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More evidence on "Can you trust Google to obey the rules?"

The New York Times' Hansel followed up on his Google privacy policy post that prompted my broader analysis "Can you trust Google to obey the rules?"

After I finished my "Can you trust Google to obey the rules" analysis, I realized there were past posts and examples that I could have included but didn't. 

  • For those who are new to this topic or those who want to further explore if "Google is accountable to anyone" I have included a smattering of additional evidence for my thesis that Google systematically chooses to not obey the rules that others are expected to follow -- that you might find eye-opening...

 From my earlier post of 1-18-08: 

" Tax Treatment?

  • Nothing is simple or conventional with Google.
  • The most interesting issue with Google's decision to fulfill its philanthropic pledge through a for-profit division of Google itself, and not through a legally-separate not-for-profit foundation like most everyone else does, is the tax treatment.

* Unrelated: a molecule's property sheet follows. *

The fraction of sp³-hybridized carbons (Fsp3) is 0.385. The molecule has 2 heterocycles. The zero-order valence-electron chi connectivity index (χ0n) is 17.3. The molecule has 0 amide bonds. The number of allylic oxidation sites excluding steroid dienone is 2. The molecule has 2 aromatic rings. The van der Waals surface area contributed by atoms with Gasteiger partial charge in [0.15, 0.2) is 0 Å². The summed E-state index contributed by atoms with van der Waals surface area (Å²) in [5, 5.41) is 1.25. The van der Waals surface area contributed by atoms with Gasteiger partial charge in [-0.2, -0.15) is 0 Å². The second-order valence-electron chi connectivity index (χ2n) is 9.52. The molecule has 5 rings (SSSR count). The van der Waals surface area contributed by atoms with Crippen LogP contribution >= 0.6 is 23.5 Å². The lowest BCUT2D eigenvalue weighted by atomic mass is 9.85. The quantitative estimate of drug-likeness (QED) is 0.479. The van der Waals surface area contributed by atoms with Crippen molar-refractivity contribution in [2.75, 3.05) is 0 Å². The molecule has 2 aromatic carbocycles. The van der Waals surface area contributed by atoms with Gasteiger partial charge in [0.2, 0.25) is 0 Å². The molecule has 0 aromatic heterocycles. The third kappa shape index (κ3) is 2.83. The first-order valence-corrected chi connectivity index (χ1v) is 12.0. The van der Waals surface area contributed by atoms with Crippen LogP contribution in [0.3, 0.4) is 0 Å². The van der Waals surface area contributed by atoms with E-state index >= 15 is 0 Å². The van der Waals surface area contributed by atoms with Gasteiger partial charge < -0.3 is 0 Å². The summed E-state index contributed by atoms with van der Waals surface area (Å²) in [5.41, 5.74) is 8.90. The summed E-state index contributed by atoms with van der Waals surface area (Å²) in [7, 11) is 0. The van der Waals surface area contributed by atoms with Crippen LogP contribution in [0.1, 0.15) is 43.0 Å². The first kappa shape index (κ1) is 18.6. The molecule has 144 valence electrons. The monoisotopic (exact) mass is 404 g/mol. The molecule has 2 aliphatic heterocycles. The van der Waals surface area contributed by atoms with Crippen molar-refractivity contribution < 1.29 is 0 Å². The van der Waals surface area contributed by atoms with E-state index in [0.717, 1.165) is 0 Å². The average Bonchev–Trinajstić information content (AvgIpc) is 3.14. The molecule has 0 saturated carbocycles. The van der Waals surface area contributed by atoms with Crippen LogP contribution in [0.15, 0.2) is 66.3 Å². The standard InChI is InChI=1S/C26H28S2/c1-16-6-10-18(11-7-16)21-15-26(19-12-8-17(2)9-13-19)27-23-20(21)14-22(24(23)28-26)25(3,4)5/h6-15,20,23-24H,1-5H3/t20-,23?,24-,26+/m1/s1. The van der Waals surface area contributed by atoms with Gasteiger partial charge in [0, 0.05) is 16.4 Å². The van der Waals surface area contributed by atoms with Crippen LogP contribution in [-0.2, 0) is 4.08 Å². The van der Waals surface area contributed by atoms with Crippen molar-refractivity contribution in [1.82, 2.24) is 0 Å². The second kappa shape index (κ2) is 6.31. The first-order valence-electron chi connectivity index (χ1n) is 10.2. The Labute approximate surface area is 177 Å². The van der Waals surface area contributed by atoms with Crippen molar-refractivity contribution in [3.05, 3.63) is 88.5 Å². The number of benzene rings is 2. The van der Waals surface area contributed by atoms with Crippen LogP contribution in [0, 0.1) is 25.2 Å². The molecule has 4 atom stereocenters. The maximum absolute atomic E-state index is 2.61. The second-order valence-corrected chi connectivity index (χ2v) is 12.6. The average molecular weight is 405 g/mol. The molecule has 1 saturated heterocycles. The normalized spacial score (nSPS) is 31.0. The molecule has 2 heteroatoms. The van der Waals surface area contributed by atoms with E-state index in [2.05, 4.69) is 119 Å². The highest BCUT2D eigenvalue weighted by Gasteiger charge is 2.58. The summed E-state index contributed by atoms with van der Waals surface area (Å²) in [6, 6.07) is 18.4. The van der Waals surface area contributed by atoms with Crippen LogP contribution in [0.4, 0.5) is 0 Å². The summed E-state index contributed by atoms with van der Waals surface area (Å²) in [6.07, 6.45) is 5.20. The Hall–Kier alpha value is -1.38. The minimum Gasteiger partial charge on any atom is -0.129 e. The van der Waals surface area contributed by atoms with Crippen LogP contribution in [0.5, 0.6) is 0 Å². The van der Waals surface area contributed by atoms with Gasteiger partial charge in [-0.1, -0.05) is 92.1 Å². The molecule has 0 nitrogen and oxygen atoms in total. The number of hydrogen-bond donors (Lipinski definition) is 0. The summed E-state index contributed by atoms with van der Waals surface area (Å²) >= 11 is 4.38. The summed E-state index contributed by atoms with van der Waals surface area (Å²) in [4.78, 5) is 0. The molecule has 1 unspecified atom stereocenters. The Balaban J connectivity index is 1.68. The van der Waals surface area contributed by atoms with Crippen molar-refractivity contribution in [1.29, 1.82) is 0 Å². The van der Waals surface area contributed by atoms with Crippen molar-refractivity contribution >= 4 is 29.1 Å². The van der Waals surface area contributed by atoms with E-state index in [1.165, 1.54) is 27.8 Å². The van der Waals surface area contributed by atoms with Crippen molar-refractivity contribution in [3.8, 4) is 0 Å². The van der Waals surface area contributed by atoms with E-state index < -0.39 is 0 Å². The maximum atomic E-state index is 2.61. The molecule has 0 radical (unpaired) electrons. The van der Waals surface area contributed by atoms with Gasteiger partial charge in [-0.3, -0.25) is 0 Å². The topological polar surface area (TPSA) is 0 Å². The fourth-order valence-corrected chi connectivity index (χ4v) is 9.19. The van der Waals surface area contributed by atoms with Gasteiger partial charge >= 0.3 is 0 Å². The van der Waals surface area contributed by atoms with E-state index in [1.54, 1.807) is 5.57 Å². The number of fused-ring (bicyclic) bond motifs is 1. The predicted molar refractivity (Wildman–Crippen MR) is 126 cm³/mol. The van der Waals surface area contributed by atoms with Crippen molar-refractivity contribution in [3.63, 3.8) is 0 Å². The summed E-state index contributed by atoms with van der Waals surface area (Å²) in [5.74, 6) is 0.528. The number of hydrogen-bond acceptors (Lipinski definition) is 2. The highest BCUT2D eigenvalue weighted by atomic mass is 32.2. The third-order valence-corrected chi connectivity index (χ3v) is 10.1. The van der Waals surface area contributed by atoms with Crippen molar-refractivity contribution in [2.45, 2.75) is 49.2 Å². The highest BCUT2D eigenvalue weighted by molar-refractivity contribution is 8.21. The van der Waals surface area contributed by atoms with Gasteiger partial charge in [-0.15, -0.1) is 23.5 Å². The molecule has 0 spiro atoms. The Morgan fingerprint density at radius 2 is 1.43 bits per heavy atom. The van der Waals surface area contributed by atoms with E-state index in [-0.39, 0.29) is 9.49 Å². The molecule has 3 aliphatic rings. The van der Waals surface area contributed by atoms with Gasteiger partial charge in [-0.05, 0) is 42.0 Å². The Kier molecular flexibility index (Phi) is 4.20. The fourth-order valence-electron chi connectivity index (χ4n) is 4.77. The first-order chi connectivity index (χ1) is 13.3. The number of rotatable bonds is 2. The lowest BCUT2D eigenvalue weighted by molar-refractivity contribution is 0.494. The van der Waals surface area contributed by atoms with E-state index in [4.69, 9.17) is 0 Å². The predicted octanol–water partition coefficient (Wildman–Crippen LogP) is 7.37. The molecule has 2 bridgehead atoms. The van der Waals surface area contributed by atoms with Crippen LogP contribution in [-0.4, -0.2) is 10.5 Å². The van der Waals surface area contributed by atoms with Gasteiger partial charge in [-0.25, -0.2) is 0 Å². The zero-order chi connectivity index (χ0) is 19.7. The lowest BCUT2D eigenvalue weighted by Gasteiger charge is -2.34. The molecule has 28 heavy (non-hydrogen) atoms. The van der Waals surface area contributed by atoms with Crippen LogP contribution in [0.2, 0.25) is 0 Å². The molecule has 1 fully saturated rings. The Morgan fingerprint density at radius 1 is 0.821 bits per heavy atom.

• It appears as if Google founders penchant for "innovation without permission" may also extend to tax treatment.
    • The whole reason why non-profits are set up the way they are is a bright-line in the tax code and IRS regulations.
      • For-profits are taxed, not-for-profits are not taxed.
    • At a minimum, Google's novel approach or corporate/financial engineering innovation will have to be fully vetted by the IRS to be determined if it is legal or not." 

Here are some other link-rich Precursorblog posts on the same Google unaccountability theme...